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Can anyone let me know how to calculate mysql server writes,reads,deletes,updates per second.

2 Answers 2

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From a different perspective...

SHOW GLOBAL STATUS;, then

For SQL counts, divide Com_delete by Uptime to get the DELETE statements per second since MySQL was started. Etc.

For actual I/O, divide these by Uptime to get "per second since MySQL started":

  • Key_reads and Key_writes track I/O for MyISAM index operations.
  • Innodb_buffer_pool_reads and Innodb_buffer_pool_pages_flushed track all data and index activity for InnoDB.
  • Innodb_dblwr_writes for double-buffer writes.

Binlog, iblog, MyISAM data, and a few other things are not included above.

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  • Can i calculate like this. mysql> show global status like '%com_select%'; +---------------+-------------+ | Variable_name | Value | +---------------+-------------+ | Com_select | 11476882 | +---------------+-------------+ mysql> select sleep(2); +----------+ | sleep(2) | +----------+ | 0 | +----------+ mysql> show global status like '%com_select%'; +---------------+-------------+ | Variable_name | Value | +---------------+-------------+ | Com_select | 11476998 | +---------------+-------------+ so for 2 seconds 116 (11476998-11476882) for 1 second 58 selects
    – kasi
    May 14, 2015 at 11:45
  • Yes. But that was probably a little more than 2 seconds (to allow for entering the commands). Do them in a single "line" to get closer: mysql> SHOW...; SELECT...; SHOW...;
    – Rick James
    May 14, 2015 at 15:49
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There are two ways of determining this.

RECENT VERSIONS OF MYSQL

One is to use the performance_schema (assuming 5.6 or higher).

There are many tables that you can query to get at this information, particularly if you have innodb_file_per_table = 1 in your my.cnf.

If you do USE performance_schema there are several tables that can help you to find this information, notably (from DESC TABLES;)

| file_instances                                     |
| file_summary_by_event_name                         |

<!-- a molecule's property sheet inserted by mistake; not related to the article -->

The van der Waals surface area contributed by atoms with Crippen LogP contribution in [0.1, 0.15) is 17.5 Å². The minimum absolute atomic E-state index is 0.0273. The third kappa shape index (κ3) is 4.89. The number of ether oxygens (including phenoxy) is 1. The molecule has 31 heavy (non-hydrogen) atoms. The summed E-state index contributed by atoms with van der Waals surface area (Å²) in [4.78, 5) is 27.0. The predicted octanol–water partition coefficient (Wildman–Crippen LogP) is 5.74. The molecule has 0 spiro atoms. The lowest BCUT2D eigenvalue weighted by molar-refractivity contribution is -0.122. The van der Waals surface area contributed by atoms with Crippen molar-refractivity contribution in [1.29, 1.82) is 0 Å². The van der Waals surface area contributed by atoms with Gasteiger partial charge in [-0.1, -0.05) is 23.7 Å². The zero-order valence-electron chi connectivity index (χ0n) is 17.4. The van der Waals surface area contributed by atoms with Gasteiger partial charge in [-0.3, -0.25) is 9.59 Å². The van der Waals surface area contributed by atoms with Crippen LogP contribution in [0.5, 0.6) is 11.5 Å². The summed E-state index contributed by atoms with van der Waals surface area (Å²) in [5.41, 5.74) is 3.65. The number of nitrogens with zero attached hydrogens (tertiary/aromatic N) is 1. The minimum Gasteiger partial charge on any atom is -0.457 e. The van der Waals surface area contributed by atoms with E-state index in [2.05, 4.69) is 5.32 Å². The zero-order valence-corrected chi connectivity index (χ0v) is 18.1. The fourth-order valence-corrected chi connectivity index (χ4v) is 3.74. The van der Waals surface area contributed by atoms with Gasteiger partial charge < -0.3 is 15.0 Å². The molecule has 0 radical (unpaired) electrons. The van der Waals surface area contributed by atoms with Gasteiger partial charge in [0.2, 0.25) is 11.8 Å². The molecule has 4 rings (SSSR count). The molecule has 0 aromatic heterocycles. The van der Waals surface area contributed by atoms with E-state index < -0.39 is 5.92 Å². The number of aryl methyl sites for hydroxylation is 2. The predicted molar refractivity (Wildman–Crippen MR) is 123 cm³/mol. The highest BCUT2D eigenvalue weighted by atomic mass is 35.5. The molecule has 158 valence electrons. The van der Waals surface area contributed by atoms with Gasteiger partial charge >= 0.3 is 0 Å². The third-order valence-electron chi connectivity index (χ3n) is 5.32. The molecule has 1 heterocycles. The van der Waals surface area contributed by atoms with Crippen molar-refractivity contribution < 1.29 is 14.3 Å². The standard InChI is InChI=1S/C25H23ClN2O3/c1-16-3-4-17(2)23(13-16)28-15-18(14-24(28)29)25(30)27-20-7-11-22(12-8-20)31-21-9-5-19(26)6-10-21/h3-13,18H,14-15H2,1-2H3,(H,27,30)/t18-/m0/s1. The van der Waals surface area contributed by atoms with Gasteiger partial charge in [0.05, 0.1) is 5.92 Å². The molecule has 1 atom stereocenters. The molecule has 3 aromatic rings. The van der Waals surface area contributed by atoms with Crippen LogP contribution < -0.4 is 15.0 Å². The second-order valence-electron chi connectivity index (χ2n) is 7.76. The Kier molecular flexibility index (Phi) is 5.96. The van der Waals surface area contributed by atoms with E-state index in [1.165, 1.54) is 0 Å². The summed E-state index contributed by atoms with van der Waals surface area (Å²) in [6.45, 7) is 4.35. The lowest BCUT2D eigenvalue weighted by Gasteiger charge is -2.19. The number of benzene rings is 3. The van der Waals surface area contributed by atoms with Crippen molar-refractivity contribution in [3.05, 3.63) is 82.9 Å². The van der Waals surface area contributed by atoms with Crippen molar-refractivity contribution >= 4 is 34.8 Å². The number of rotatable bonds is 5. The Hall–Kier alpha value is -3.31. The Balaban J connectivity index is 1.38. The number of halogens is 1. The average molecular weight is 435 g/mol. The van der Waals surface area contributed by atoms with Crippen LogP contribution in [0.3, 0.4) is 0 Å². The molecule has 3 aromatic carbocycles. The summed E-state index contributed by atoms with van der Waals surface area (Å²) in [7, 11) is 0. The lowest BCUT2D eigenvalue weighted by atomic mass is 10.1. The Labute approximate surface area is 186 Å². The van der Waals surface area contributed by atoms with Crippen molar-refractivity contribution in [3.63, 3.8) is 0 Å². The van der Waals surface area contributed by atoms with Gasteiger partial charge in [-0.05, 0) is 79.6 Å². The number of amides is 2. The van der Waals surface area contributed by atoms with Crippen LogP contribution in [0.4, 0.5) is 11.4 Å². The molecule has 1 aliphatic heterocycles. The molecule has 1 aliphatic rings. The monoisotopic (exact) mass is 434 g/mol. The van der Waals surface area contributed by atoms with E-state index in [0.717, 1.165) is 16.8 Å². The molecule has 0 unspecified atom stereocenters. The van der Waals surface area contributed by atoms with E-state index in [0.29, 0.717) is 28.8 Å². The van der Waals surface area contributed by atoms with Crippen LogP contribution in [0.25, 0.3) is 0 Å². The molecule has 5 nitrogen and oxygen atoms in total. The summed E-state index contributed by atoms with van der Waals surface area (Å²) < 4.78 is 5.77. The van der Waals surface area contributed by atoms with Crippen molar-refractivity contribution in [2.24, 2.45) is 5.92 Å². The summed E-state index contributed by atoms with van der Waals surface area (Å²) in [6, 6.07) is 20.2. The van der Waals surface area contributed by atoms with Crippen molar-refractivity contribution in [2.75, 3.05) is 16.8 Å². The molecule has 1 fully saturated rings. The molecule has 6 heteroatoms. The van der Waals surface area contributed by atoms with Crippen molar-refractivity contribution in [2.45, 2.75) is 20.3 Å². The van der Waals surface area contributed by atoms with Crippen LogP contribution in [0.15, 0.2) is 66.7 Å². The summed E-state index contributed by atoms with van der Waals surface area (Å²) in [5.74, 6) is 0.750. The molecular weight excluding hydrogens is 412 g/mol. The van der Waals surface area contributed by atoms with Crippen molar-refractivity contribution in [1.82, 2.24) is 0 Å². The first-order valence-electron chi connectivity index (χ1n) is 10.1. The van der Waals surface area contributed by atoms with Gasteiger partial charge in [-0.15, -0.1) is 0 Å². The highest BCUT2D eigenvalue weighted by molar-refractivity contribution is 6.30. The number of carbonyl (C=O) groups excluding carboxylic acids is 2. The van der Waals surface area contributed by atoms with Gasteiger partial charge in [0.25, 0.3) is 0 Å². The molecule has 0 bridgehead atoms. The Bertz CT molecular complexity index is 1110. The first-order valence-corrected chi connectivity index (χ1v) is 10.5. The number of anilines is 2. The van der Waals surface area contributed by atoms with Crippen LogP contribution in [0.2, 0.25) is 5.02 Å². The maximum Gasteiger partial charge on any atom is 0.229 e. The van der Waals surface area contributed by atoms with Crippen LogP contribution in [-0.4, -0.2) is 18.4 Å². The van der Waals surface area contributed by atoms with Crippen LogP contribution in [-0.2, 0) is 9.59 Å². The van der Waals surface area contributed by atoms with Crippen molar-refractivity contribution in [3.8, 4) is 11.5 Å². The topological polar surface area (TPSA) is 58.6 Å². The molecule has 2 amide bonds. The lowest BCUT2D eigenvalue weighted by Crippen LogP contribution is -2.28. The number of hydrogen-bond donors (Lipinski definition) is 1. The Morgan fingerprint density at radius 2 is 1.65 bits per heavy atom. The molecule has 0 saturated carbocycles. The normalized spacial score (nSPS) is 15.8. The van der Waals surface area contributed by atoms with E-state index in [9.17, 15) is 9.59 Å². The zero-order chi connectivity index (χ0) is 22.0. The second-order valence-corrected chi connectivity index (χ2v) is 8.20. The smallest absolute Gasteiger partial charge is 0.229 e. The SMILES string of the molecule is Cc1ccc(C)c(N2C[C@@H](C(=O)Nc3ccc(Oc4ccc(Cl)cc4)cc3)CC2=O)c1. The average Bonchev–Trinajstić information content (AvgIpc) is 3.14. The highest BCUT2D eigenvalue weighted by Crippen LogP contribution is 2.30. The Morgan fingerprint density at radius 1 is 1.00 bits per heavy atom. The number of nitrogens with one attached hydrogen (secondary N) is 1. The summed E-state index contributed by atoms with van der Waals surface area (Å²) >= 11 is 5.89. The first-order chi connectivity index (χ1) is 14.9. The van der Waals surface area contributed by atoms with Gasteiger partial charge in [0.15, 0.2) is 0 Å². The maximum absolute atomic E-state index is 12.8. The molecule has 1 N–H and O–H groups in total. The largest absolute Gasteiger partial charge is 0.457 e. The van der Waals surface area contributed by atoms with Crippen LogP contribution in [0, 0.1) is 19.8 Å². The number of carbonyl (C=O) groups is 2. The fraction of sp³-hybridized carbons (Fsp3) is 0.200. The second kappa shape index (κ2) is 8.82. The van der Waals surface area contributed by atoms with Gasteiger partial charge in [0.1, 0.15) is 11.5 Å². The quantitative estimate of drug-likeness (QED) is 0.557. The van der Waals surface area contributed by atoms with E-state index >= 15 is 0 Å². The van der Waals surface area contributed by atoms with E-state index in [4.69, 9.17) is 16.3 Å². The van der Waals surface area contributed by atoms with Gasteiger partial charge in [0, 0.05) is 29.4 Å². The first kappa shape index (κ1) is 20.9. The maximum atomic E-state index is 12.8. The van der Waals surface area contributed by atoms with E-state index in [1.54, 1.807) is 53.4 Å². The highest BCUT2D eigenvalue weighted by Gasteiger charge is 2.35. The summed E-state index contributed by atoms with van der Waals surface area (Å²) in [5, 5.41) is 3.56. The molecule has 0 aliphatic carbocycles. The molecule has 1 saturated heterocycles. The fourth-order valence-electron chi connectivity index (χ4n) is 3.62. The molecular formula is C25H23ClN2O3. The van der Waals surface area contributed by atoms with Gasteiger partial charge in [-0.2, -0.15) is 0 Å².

| file_summary_by_instance                           |

and

| table_io_waits_summary_by_index_usage              |
| table_io_waits_summary_by_table                    |
| table_lock_waits_summary_by_table                  |

Then queries such as

mysql> SELECT SUM(sum_number_of_bytes_read) AS Total_Read 
FROM file_summary_by_instance;

+----------+
|Total_Read|
+----------+
| 10470860 |
+----------+
1 row in set (0.00 sec)
mysql> 

and

mysql> SELECT SUM(sum_number_of_bytes_read) 
+ SUM(SUM_NUMBER_OF_BYTES_WRITE) 
AS Total_IO 
FROM file_summary_by_instance;

+----------+
| Total_IO |
+----------+
| 15161292 |
+----------+
1 row in set (0.00 sec)
mysql>

can help you get the information you want.

OLDER VERSIONS OF MYSQL

If you don't have a recent version of MySQL, then you can use the Unix utility iostat to help you obtain a (reasonably good) estimate of your overall usage.

[pol@localhost inst]$ iostat
Linux 3.11.10-301.fc20.x86_64 (localhost.localdomain)   11/05/15    _x86_64_    (2 CPU)

avg-cpu:  %user   %nice %system %iowait  %steal   %idle
           6.33    0.03    2.97    6.12    0.00   84.55

Device:            tps    kB_read/s    kB_wrtn/s    kB_read    kB_wrtn
scd0              0.02         0.09         0.00        116          0
sda              13.34       544.46        55.79     742770      76109
dm-0              0.20         0.82         0.00       1116          0
dm-1             16.14       497.16        23.26     678245      31736
dm-2              5.69        42.97        32.52      58628      44364
[pol@localhost inst]$ 

Some of the readings are on a per/second basis, but others represent data from machine bootup. You should obtain a baseline figure (with no MySQL running) and then take your measurements with the RDBMS running and subtract the baseline from the MySQL numbers - that way you will have a reasonable estimate of how much I/O is going on in your server.

iostat is available through the sysstat package which may or may not be installed on your distro - use man iostat (and man sar &c.). The package is available from here. Check out the documentation for your particular system.

For completeness, I should also add that this information is available on an ad-hoc basis through the (excellent) program MySQL Workbench, as shown by the screenshot below:

enter image description here

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  • thanks verace. very nice information. Really thanks for your time.
    – kasi
    May 18, 2015 at 10:02

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